State v. Holmes

Annotate this Case

276 N.W.2d 823 (1979)

STATE of Iowa, Appellee, v. Ronald HOLMES, Appellant.

No. 62080.

Supreme Court of Iowa.

March 21, 1979.

*824 Gordon M. Liles, Fort Madison, for appellant.

Thomas J. Miller, Atty. Gen., Ann Fitzgibbons, Asst. Atty. Gen., and Michael P. Short, Keokuk, Lee County Atty., for appellee.


McGIVERIN, Justice.

Defendant Ronald Holmes appeals his conviction and sentence for robbery in the second degree in violation of § 711.3, Supplement to the Code 1977. He claims trial court erred in instructing the jury and in overruling his motions to dismiss. We affirm.

The jury found defendant guilty of robbing the desk clerk at the Holiday Inn motel in Keokuk on January 20, 1978 while representing that he was in the immediate possession and control of a firearm.

Trial testimony indicated the robbery occurred as follows.

Holmes came in and said to the clerk "Give me your drawer" and "just give me the bills, the paper money, no coins. Don't say anything." During this time he held his hand in a jacket pocket in a manner which elevated the pocket away from his body and gave the appearance of a concealed gun pointed at the clerk. The clerk testified she believed there was a definite possibility she would be shot and gave defendant $196 in currency from the cash drawer. There was evidence from a bystander that the clerk "was really shook up" by the robbery; however, the clerk had a history of a nervous condition for which she had received treatment prior to the robbery.

Other facts will be stated later as necessary for understanding of the assignments of error.

All statutory references are to the "Iowa Criminal Code" as contained in Supplement to the Code 1977, unless otherwise stated.

Defendant raises the following issues for review:

*825 (1) Whether theft under §§ 714.1 and 714.2 is a lesser included offense of robbery in the second degree under § 711.3.

(2) Whether the jury instruction relative to defendant's defense of intoxication must specifically state the burden of proof is on the State to disprove that defense.

(3) Whether a defendant brought to trial on the ninetieth day after indictment or filing of the information has been brought to trial "within 90 days" as required by Iowa R.Crim.P. 27(2)(b).

(4) Whether the court improperly instructed the jury as to the elements of robbery.

(5) Whether the instruction defining "serious bodily injury" drawn from § 702.18, and expanded by the court, was unconstitutionally vague and confused and mislead the jury.

(6) Whether mandatory minimum sentencing is unconstitutional.

I. Is theft a lesser included offense under robbery in the second degree? Defendant requested the court to instruct the jury that theft in the first and third degrees, under §§ 714.1(1) and 714.2(1) and (3), were included offenses of robbery in the second degree, under §§ 711.1 and 711.3. The court refused to do so.

Section 714.1 provides in part:

A person commits theft when the person does any of the following: 1. Takes possession or control of the property of another, or property in the possession of another, with the intent to deprive the other thereof. (Emphasis added.)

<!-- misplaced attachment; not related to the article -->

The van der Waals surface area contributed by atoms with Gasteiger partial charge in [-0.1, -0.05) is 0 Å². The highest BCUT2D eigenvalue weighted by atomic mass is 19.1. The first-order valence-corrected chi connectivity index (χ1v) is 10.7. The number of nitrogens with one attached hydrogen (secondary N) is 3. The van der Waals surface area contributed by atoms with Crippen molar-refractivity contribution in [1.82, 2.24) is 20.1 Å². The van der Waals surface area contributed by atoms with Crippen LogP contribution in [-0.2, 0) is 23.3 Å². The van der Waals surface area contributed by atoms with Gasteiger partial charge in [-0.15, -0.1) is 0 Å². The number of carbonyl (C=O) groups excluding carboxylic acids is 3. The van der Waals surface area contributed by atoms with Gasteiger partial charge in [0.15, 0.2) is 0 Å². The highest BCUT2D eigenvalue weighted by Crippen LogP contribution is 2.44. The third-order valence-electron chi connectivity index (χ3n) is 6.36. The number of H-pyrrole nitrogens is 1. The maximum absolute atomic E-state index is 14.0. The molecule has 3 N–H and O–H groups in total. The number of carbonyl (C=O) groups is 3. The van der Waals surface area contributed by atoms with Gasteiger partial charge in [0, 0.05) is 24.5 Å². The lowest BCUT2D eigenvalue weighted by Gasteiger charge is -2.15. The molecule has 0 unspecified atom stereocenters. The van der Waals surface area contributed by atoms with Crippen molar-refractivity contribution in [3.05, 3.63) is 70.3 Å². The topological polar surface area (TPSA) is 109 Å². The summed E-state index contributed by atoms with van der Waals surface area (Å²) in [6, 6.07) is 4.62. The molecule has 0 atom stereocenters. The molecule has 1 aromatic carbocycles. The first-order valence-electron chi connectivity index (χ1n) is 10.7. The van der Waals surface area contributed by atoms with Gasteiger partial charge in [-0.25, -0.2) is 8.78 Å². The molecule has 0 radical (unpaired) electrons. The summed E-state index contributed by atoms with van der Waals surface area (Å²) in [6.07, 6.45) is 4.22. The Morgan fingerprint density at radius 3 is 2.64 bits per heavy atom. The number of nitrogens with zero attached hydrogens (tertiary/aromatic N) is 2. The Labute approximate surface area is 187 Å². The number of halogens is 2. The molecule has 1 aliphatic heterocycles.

. . . . .

Section 714.2 deals with various degrees of theft.

Section 711.1 provides:


A person commits a robbery when, having the intent to commit a theft, the person does any of the following acts to assist or further the commission of the intended theft or the person's escape from the scene thereof with or without the stolen property: 1. Commits an assault upon another. 2. Threatens another with or purposely puts another in fear of immediate serious injury. 3. Threatens to commit immediately any forcible felony. It is immaterial to the question of guilt or innocence of robbery that property was or was not actually stolen.

Defendant argues that theft is a lesser included offense of robbery; therefore, failure to instruct the jury on theft resulted in reversible error. He urges that the sole distinction between theft and robbery under the new criminal code is that robbery requires one of three additional enumerated acts. Defendant fails to note, however, that theft, in turn, requires an additional element which robbery does not require. This latter distinction precludes the conclusion that theft is a lesser included offense of robbery.

In State v. Stergion, 248 N.W.2d 911, 912 (Iowa 1976) this Court stated that the test of whether one offense is necessarily included in another is resolved through a two-step process. The first step requires consideration of the legal elements and the second step requires an ad hoc factual determination. In turning to the first step, the legal or element test, this Court has stated:

The lesser offense must be composed solely of some but not all elements of the greater crime. The lesser crime must not require any additional element which is not needed to constitute the greater crime. (Emphasis added).

State v. Stewart, 223 N.W.2d 250, 252 (Iowa 1974) cert. denied 423 U.S. 902, 96 S. Ct. 205, 46 L. Ed. 2d 134 (1975).

Application of these principles to the present case reveals that the first part of the two-step test is not met. Theft includes the element of taking, while robbery does not. Theft, the lesser offense, requires an element which is not needed to constitute robbery, the greater crime. Therefore, under Stewart, theft is not a lesser included offense of robbery.

*826 Defendant correctly points out that larceny was a lesser included offense of robbery under our prior criminal laws. See §§ 709.1 and 711.1, The Code, 1977. Our cases support this conclusion. See State v. Fonza, 254 Iowa 630, 634, 118 N.W.2d 548, 551 (1962); State v. Kobylasz, 242 Iowa 1161, 1165-1166, 47 N.W.2d 167, 169 (1951). The legislature, however, has acted to alter the elements of robbery.